The Enid News and Eagle, Enid, OK

September 5, 2011

No funding from state: Carver suffers $71K in budget cuts

By Phyllis Zorn, Staff Writer
Enid News and Eagle

ENID — The 74 students who start classes today at Carver Educational Center are lucky to have a classroom to walk into at all.

The Enid-based adult education and English as a Second Language program took a stinging $71,000 budget hit when Oklahoma Department of Education allotted $0 as the required state match to federal funding for adult education programs. That leaves $83,000 in federal money for the Enid program.

Director Clayton Nolen said the cuts took him and other program directors by complete surprise when the state board passed its budget. Before that, they were anticipating cuts, but not as severe as this one.

“We became very concerned as to how we were going to run our program,” Nolen said.

The Enid program serves between 300 and 320 students per year. Nolen wants to keep the program going for as many students as possible, but the question of how to do that had to be answered with some painful decisions.

At Alva, where a satellite adult education program operated for years, there now is no classroom. Both teachers at Alva were eliminated — one of the cuts that had to be made.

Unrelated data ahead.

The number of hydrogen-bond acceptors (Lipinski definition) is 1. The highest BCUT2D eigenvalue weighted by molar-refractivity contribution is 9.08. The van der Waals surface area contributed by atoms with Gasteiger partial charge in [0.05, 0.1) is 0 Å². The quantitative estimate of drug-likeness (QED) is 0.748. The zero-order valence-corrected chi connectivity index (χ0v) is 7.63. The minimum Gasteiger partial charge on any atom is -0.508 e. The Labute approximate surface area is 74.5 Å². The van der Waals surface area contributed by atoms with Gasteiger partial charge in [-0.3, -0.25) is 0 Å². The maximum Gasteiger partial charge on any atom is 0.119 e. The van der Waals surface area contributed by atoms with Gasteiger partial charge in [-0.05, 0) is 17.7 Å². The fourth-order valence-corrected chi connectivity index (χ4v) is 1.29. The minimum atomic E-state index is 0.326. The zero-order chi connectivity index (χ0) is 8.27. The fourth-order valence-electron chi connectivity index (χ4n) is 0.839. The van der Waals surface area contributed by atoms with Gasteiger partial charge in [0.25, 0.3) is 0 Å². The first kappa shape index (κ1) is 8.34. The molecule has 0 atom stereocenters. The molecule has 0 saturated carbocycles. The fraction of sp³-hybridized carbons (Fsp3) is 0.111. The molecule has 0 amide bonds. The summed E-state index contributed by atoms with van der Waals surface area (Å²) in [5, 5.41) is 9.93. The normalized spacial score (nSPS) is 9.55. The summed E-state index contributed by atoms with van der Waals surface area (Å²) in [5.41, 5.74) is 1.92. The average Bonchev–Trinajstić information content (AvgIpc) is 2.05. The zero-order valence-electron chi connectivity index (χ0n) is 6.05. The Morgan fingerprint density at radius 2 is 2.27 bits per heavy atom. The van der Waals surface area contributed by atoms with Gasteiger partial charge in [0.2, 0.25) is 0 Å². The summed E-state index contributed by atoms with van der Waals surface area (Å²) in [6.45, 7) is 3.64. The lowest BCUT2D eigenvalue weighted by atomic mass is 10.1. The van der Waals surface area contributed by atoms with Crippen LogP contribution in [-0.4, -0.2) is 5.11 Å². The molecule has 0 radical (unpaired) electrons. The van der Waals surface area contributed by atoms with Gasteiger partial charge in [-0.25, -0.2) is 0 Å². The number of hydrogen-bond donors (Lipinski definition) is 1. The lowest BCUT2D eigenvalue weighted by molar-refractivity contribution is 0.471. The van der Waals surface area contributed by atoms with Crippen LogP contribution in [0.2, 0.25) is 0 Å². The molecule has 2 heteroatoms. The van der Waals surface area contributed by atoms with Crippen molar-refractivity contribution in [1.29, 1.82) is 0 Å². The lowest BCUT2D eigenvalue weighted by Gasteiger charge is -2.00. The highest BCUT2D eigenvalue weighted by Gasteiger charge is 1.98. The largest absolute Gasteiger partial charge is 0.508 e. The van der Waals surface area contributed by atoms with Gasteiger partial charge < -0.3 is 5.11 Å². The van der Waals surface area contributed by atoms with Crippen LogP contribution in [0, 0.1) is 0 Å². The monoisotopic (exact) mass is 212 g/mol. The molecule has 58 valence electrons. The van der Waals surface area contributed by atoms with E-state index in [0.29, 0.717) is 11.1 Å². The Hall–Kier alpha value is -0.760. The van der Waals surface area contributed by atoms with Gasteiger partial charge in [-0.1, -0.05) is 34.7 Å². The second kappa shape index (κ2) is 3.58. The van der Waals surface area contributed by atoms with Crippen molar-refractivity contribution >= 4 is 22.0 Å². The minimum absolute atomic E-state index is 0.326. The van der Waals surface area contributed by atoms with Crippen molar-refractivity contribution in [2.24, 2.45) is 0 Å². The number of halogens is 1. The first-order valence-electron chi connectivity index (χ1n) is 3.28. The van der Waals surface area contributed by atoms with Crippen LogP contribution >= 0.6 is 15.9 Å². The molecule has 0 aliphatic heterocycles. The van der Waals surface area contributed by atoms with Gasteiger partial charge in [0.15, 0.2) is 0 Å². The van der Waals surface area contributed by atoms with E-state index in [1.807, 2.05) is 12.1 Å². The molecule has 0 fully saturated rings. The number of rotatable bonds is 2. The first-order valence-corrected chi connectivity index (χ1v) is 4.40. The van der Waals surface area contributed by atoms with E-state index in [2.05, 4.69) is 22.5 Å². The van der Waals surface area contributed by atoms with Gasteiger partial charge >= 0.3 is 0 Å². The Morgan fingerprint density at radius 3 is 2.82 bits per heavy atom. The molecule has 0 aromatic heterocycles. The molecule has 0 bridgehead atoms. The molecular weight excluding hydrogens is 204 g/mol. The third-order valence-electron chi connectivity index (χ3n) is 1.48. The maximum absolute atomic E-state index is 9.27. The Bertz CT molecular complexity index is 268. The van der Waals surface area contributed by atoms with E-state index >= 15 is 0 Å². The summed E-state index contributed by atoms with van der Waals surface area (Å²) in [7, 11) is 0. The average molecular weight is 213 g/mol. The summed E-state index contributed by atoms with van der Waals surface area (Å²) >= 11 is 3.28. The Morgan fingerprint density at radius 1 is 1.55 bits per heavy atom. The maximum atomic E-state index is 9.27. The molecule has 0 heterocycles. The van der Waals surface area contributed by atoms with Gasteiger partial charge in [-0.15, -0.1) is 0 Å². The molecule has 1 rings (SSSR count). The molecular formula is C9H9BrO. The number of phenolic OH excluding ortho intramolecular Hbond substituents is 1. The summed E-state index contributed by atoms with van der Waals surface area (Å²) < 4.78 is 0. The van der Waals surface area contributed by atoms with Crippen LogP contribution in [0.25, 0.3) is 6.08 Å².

Also eliminated was a full-time teacher at Enid. Luckily, that teacher was able to get a job at Enid High School. The daytime ESL class that served 71 students last year is also history.

“Then I go to my evening program,” Nolen said.

Two teachers in the evening program resigned and were replaced with hourly teachers.

“I can provide only one ESL class in the evening,” Nolen said.

Last year, there were two evening ESL programs.

Nolen said open, walk-in enrollment at any time during the program no longer is permitted. Students who did not pre-enroll by last week cannot begin classes until the next session. There will be no extra books for them to use, and enrolled students who fail to show up today also will have to wait for a later session.

“The quantity of people we need to serve our students will not be there, but we are going to have a program,” Nolen said.

He said the scenario of zero state funding leaves questions about whether federal funding will be available at all for the next school year. Federal funding is contingent upon state funding, and it’s not yet known whether the federal government will fund adult education after the state pulled the rug out from under it.

Damon Gardenhire, spokesman for State Superintendent Janet Barresi, was contacted Friday afternoon and did not immediately know whether federal funding will continue in the absence of matching funds from the state.

Nolen said students served by the program include high school dropouts and adults who have diplomas but are struggling in college and need refresher courses on the high school level. It serves people who have been hired to work but must get their diploma to keep their jobs. The program works closely with Autry Technology Center, Department of Human Services, Workforce and the Department of Corrections.

“What disturbs me is we cannot provide the service for the number of people that I feel need it,” Nolen said.